Belinda Hall (Setua et al., 2020; University of Surrey, Guildford, UK) described how Mycolactone, an exotoxin secreted by Mycobacterium ulcerans helped uncover a ULK1-independent autophagy pathway (Hall et al., 2022). This pathway is activated by ER stress signals upon blockage of protein translocation to the ER by Mycolactone. Beyond the cytotoxicity of Mycolactone, this pathway might also be relevant to other physiological processes that involve the integrative stress response.

The interplay between viruses and host cytosolic defences was also extensively discussed during the meeting. Damaged mitochondria can accumulate during viral infections, releasing damage-associated molecular patterns (DAMPs), such as mitochondrial RNA, which trigger innate responses. These can be anti-infectious or exploited by pathogens. Sonja Best (Rocky Mountain Laboratories of the National Institute of Allergy and Infectious Diseases, Hamilton, USA) demonstrated how Zika virus (ZIKV) subverts an uncharacterised element of mitophagy in order to promote inflammatory responses that contribute to dissemination in vivo (Ponia et al., 2021). The viral non-structural protein NS5, which is also a potent IFN antagonist, targets the host protein Ajuba, preventing its binding to the mitophagy regulator kinase PINK1. This reduces Ajuba–PINK1–Parkin-mediated autophagy of damaged mitochondria close to viral replicative niches, which amplifies specific host immune signalling that is exploited by ZIKV for dissemination.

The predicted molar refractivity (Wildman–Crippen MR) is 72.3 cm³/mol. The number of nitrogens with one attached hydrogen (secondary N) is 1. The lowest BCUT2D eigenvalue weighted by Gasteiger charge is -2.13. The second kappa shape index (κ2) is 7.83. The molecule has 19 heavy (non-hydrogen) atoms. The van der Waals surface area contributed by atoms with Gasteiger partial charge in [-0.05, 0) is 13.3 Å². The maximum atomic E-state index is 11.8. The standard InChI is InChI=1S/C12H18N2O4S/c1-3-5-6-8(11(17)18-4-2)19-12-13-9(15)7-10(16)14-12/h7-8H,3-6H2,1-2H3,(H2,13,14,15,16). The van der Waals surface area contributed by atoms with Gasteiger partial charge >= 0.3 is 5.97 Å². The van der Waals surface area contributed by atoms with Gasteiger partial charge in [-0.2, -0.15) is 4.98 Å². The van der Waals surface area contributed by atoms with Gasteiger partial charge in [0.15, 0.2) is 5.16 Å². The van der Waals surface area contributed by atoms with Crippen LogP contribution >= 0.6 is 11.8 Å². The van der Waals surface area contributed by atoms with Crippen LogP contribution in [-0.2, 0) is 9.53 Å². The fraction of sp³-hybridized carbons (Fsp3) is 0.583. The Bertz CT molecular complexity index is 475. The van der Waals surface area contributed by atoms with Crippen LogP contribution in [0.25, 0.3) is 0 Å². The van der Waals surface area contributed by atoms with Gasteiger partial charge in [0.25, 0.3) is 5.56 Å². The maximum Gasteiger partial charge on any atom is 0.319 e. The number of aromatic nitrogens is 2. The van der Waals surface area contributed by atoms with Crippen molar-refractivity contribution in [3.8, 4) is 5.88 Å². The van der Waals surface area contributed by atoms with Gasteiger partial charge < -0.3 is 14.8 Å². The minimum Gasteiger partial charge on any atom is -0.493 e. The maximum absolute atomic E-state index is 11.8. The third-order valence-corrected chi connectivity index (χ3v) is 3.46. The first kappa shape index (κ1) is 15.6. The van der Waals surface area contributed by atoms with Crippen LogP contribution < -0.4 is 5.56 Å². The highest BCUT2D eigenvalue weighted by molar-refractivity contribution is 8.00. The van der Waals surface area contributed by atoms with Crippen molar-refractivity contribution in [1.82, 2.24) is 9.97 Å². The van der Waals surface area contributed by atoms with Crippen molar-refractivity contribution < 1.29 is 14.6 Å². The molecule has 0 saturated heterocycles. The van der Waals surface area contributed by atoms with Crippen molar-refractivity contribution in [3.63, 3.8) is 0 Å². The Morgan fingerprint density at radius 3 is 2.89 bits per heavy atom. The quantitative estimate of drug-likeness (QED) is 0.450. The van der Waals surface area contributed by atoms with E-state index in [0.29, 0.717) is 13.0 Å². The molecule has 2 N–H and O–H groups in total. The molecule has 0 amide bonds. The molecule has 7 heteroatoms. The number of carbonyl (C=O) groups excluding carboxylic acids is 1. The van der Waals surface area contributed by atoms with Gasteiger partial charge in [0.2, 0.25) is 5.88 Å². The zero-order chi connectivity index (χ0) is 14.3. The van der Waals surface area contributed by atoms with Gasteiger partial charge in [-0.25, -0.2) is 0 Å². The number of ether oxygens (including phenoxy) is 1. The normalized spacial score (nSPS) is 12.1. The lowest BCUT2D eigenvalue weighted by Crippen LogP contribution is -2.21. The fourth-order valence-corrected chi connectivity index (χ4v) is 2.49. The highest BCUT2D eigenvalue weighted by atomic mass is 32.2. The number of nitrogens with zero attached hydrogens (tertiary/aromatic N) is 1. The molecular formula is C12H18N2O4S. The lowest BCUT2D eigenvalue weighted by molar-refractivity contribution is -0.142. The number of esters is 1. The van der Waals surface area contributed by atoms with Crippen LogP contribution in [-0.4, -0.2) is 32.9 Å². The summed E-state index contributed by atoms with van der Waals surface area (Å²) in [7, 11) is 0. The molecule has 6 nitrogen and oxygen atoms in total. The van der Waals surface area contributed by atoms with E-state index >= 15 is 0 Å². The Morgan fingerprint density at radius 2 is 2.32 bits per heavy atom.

Other viral proteins, called viroporins, can induce non-canonical autophagy. These small proteins form transmembrane channels that perturb intracellular ion gradients and are crucial for viral assembly and entry. Rachel Ulferts (The Francis Crick Institute, London, UK) described a genome-wide CRISPR-Cas9 screen that identified modulators of LC3 lipidation during non-canonical autophagy responses to viral porins (M2 from influenza, E from coronaviruses) or ionophores (Ulferts et al., 2021). Among other factors, Rachel identified the vacuolar ATPase as general promoter of LC3 lipidation in response to altered pH compartments. The targeting of this pathway by various pathogens highlighted its significance, and was also discussed.